Frequently Asked Questions

Giant sequoia seedling
New sequoia seedlings. Photo by Max Whittaker.

Frequently Asked Questions

What is a genome?
Put simply, a genome is an organism’s complete set of genetic instructions, and is comprised of DNA, the unique chemical code that guides growth, development and health. Each genome contains all the information needed to build that organism and allow it to grow and develop.

What is the Redwood Genome Project?
The Redwood Genome Project is a partnership of the League, University of California, Davis, Johns Hopkins University, University of Connecticut, and Northern Arizona University that seeks to use genetic information from coast redwood and giant sequoia forests to inform restoration. The project has produced public reference genome sequences for coast redwood and giant sequoia.

How will genetic information on coast redwood and giant sequoia forests impact restoration and conservation activities?
Forestry decisions made on both public and private lands alter the genetic diversity of coast redwood and giant sequoia populations and can hamper the forests’ ability to adapt to environmental shifts such as climate change. With genome sequencing and the genetic screening tools that we will develop, we’ll be able to rapidly assess forest genetic diversity to inform our management plans.

Is genetic research new for the League?
The genome project is our most ambitious genetic research program to date, but Save the Redwoods League has invested in genomic research since the 1990s. Genetic research will continue as a priority because genetics are fundamental to coast redwood and giant sequoia conservation.

What are the costs, and when will the project be completed?
The total cost of the project is $3.5 million. Completion of all work is expected by early summer 2022.

Why is low genetic diversity a major conservation issue?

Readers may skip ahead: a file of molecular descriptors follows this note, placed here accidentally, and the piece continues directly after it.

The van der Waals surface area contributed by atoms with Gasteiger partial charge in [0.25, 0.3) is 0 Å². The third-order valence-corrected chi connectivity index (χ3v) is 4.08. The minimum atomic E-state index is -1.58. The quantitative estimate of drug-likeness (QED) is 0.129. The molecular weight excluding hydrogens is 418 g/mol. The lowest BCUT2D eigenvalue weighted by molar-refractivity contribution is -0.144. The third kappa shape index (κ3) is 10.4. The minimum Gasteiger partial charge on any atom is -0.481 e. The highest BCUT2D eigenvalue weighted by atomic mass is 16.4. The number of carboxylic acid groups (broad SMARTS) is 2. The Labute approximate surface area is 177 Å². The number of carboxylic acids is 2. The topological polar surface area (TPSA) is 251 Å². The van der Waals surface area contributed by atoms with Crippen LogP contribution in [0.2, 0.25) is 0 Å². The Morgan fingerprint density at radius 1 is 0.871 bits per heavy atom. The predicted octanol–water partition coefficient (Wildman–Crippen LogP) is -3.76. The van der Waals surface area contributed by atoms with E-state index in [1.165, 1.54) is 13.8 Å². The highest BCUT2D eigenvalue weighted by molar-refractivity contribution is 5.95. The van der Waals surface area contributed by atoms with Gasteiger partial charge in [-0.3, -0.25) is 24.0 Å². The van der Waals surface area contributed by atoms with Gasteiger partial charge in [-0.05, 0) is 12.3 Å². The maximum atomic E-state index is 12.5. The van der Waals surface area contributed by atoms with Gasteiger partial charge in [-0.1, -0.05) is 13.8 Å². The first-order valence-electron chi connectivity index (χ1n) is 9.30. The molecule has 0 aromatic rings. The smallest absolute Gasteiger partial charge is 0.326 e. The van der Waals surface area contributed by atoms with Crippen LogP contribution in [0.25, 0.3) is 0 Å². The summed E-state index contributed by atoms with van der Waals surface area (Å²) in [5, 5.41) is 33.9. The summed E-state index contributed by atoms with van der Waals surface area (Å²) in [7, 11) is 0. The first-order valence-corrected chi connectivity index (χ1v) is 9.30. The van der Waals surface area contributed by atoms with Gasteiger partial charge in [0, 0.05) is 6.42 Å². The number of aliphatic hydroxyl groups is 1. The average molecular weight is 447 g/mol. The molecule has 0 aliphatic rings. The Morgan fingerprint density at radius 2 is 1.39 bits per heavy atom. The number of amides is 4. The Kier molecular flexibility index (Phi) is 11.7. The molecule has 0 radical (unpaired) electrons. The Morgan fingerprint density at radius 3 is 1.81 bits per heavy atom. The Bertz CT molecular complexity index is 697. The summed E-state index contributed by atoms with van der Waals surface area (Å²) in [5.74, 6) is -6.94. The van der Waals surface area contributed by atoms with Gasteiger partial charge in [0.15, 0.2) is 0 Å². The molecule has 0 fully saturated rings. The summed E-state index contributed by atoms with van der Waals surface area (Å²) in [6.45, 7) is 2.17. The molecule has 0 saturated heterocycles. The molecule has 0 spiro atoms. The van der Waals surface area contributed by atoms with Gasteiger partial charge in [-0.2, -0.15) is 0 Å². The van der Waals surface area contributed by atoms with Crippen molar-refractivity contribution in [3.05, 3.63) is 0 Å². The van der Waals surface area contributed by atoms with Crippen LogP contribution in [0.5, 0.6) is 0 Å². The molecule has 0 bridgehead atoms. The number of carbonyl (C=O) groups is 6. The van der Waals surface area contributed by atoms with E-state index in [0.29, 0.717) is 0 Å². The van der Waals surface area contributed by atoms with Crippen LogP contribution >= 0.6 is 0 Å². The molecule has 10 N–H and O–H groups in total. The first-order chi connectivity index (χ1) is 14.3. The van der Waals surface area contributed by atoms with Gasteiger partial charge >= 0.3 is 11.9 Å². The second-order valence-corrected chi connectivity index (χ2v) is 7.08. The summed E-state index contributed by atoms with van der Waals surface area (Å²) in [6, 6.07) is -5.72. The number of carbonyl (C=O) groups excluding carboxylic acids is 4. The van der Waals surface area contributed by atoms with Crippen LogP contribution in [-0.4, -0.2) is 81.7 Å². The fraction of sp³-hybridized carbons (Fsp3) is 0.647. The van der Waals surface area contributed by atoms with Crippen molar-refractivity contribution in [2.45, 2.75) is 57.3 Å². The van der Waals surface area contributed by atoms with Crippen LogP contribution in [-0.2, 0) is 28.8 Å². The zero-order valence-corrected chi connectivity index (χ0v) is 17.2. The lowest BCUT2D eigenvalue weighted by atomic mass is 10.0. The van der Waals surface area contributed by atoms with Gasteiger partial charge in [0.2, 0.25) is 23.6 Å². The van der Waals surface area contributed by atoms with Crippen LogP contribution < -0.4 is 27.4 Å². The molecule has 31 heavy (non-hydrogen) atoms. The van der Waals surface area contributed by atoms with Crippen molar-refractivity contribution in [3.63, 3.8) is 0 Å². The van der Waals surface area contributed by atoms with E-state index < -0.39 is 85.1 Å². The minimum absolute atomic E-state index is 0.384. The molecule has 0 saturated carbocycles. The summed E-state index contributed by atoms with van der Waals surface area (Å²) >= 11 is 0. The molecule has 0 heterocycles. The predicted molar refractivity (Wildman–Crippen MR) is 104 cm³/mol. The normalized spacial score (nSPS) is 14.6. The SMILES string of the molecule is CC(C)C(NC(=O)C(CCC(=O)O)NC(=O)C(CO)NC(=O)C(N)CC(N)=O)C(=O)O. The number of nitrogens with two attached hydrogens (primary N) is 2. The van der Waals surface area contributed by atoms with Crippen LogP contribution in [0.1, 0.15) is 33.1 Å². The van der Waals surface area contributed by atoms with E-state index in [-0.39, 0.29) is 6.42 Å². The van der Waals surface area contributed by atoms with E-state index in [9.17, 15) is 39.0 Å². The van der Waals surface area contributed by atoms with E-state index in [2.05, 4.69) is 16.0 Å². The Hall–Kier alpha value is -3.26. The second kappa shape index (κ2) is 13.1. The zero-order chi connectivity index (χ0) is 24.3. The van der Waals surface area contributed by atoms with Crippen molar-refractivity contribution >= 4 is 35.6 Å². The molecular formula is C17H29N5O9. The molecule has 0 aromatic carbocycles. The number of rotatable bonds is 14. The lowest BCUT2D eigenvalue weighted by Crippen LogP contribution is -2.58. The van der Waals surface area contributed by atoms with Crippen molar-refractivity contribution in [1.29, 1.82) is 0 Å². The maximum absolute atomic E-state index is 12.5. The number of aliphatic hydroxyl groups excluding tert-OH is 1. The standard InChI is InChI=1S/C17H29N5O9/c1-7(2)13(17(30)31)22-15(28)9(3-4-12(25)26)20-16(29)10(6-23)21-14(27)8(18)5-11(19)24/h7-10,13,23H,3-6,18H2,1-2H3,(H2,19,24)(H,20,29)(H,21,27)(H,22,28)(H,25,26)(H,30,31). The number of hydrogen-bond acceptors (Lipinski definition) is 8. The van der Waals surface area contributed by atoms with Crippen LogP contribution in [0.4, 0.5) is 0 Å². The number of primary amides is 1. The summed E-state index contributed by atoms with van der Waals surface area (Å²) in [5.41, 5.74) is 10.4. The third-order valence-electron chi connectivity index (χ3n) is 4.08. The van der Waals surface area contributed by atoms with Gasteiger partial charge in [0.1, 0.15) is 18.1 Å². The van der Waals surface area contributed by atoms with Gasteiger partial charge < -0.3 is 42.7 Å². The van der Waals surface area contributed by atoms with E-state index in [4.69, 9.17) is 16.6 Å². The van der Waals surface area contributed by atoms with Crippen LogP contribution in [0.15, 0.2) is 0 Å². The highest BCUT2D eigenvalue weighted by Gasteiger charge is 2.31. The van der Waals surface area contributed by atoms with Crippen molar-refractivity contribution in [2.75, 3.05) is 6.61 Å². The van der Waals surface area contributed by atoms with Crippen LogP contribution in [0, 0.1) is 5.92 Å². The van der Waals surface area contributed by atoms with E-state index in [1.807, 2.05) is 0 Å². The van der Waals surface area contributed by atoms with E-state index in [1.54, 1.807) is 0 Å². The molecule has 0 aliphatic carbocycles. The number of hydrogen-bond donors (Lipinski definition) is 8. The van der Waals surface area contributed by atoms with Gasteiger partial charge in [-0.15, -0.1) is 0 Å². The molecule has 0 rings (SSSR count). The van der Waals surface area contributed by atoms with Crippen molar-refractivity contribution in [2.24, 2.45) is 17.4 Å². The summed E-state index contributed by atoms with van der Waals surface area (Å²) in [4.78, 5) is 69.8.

A population of any species with low genetic diversity may be less resilient to stress caused by diseases, environmental changes, and other likely results of climate change. In such cases, there may not be enough individuals that can survive adverse events. In genetically diverse populations, however, individuals range significantly in their response to stress; the likelihood that tolerant individuals exist in the population increases. Therefore, a prime conservation objective for coast redwoods and giant sequoia is the protection — and if necessary, the enhancement — of forest genetic diversity.

What will a successful Redwood Genome Project mean for the League?
This project, along with other League-supported research programs. will continue to educate and inform our community about redwoods and help us protect these natural wonders forever. Additionally, after the project is complete, we will have the tools in hand to answer many critical questions about the redwood forests, including:

  • Have past timber harvests inadvertently removed redwoods that may have been particularly well-suited for an era of climate change?
  • Where have plantings of industrial clones replaced natural genetic diversity with low-diversity redwood groves?/li>
  • Which redwoods harbor “survival” genes for drought, disease or pest resistance, and thus warrant a targeted conservation effort?